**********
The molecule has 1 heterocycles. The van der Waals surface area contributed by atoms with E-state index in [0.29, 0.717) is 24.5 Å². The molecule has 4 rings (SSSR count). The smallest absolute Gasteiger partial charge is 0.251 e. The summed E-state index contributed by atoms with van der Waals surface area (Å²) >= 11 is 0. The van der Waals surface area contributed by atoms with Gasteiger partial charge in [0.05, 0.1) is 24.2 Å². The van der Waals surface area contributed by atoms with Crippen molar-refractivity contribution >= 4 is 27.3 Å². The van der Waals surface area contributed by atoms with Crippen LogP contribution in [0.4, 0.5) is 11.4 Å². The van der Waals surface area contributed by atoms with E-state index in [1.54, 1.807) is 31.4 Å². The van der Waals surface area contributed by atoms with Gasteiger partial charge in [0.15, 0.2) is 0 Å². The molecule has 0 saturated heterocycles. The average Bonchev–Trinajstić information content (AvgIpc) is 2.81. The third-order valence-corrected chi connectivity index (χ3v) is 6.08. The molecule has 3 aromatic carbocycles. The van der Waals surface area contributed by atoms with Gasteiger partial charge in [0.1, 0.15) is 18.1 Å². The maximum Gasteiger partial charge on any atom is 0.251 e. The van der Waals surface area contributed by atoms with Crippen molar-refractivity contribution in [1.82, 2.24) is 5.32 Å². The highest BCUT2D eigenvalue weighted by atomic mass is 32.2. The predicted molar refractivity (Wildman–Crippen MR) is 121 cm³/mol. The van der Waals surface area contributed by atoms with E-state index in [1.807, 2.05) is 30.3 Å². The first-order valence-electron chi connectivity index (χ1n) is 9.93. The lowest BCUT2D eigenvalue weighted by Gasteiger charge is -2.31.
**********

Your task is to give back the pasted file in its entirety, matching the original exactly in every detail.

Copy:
The molecule has 1 heterocycles. The van der Waals surface area contributed by atoms with E-state index in [0.29, 0.717) is 24.5 Å². The molecule has 4 rings (SSSR count). The smallest absolute Gasteiger partial charge is 0.251 e. The summed E-state index contributed by atoms with van der Waals surface area (Å²) >= 11 is 0. The van der Waals surface area contributed by atoms with Gasteiger partial charge in [0.05, 0.1) is 24.2 Å². The van der Waals surface area contributed by atoms with Crippen molar-refractivity contribution >= 4 is 27.3 Å². The van der Waals surface area contributed by atoms with Crippen LogP contribution in [0.4, 0.5) is 11.4 Å². The van der Waals surface area contributed by atoms with E-state index in [1.54, 1.807) is 31.4 Å². The van der Waals surface area contributed by atoms with Gasteiger partial charge in [0.15, 0.2) is 0 Å². The molecule has 0 saturated heterocycles. The average Bonchev–Trinajstić information content (AvgIpc) is 2.81. The third-order valence-corrected chi connectivity index (χ3v) is 6.08. The molecule has 3 aromatic carbocycles. The van der Waals surface area contributed by atoms with Gasteiger partial charge in [0.1, 0.15) is 18.1 Å². The maximum Gasteiger partial charge on any atom is 0.251 e. The van der Waals surface area contributed by atoms with Crippen molar-refractivity contribution in [1.82, 2.24) is 5.32 Å². The highest BCUT2D eigenvalue weighted by atomic mass is 32.2. The predicted molar refractivity (Wildman–Crippen MR) is 121 cm³/mol. The van der Waals surface area contributed by atoms with E-state index in [1.807, 2.05) is 30.3 Å². The first-order valence-electron chi connectivity index (χ1n) is 9.93. The lowest BCUT2D eigenvalue weighted by Gasteiger charge is -2.31.